The court refers in this opinion to the decision of the Supreme Court of the United States in Morton Salt Co. v. G. S. Suppiger Co., 314 U.S. 488, p. 490, 62 S. Ct. 402, p. 404, 86 L. Ed. 363, in which case the Supreme Court stated:
"The Clayton Act authorizes those injured by violations tending to monopoly to maintain suit for treble damages and for an injunction in appropriate cases. 15 U.S.C. §§ 1, 2, 14, 15, 26. But the present suit is for infringement of a patent. The question we must decide is not necessarily whether respondent has violated the Clayton Act, but whether a court of equity will lend its aid to protect the patent monopoly when respondent is using it as the effective means of restraining competition with its sale of an unpatented article."
And again, at p. 493, 62 S.Ct. at p. 405:
"Maintenance and enlargement of the attempted monopoly of the unpatented article are dependent to some extent upon persuading the public of the validity of the patent, which the infringement suit is intended to establish. Equity may rightly withhold its assistance from such a use of the patent by declining to entertain a suit for infringement, and should do so at least until it is made to appear that the improper practice has been abandoned and that the consequences of the misuse of the patent have been dissipated."
Similarly, the U. S. District Court for the District of Delaware, in the case of Zenith Radio Corp. v. Radio Corp. of America, 106 F. Supp. 561, at p. 576, distinguishes between patent misuse in infringement suits and the issues and proof in antitrust suits.
Moreover, the patent misuse in the United Shoe Machinery Corp. case was found by the court to be with relation to leases of its machinery. In the case at bar there was no evidence with respect to restraining competition of plaintiff's peeling machines, but rather the effect of such price discrimination upon the product of such machines, being canned shrimp.
I had also found in such opinion that there was no violation of the antitrust laws proven by the defendant aside from such discrimination in leasing rates.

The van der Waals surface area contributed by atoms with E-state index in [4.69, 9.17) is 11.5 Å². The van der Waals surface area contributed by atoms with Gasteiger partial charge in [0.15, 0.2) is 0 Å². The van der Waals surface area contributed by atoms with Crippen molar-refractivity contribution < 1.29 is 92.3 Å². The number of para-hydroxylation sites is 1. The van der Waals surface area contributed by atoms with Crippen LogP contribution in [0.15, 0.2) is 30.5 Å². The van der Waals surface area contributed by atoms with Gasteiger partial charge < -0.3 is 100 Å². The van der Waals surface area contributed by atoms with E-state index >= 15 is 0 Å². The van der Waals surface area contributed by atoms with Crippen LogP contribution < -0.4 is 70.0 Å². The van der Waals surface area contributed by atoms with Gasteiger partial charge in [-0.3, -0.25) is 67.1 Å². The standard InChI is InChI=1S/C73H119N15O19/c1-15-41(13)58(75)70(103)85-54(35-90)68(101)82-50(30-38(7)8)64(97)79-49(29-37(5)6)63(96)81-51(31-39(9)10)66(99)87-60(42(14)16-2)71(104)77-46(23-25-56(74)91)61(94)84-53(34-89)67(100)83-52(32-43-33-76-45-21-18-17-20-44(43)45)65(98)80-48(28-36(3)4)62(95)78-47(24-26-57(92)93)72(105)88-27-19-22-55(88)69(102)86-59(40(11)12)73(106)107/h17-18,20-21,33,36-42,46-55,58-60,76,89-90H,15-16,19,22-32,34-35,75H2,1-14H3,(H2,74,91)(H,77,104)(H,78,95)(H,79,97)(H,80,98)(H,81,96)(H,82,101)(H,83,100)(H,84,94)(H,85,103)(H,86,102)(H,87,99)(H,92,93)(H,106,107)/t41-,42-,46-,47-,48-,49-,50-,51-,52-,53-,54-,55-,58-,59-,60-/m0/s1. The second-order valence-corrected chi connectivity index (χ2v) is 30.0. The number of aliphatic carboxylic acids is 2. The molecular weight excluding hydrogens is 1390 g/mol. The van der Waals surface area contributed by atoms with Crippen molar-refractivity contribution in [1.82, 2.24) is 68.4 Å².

I conclude, therefore, that although the double leasing rate was discriminatory and resulted in an unfair competitive disadvantage to shrimp producers in the Northwest and Alaska, constituting patent misuse, such misuse did not in this instance create a monopoly, but in effect prevented the plaintiff from enforcing its patent privilege by injunctive relief or damages until plaintiff purged itself of such practice, which the evidence disclosed was done promptly by plaintiff following the original decision of the hearing examiner in the Federal Trade Commission proceedings referred to in such opinion.
This conclusion will make no difference in the result, that is, the judgment entered denying plaintiff any relief in damages during the period of the infringement, and the permanent injunction restraining defendant from further use of the Skrmetta machines, are expressly confirmed.
Plaintiff also suggests some other minor corrections in the Court's Findings of Fact as indicated by the deposition of James M. Lapeyre, but I do not find these suggested corrections of sufficient importance to in any way change the result.
Following the execution by the Court on September 22, 1965, of the writ of *1022 permanent injunction as ordered by such written opinion, defendant submitted its own version of injunction, but I find that the writ as issued conforms specifically to the provisions of Sec. 271(b) and 271 (c) of Title 35 U.S.C.A., and the writ lodged by defendant will therefore be denied.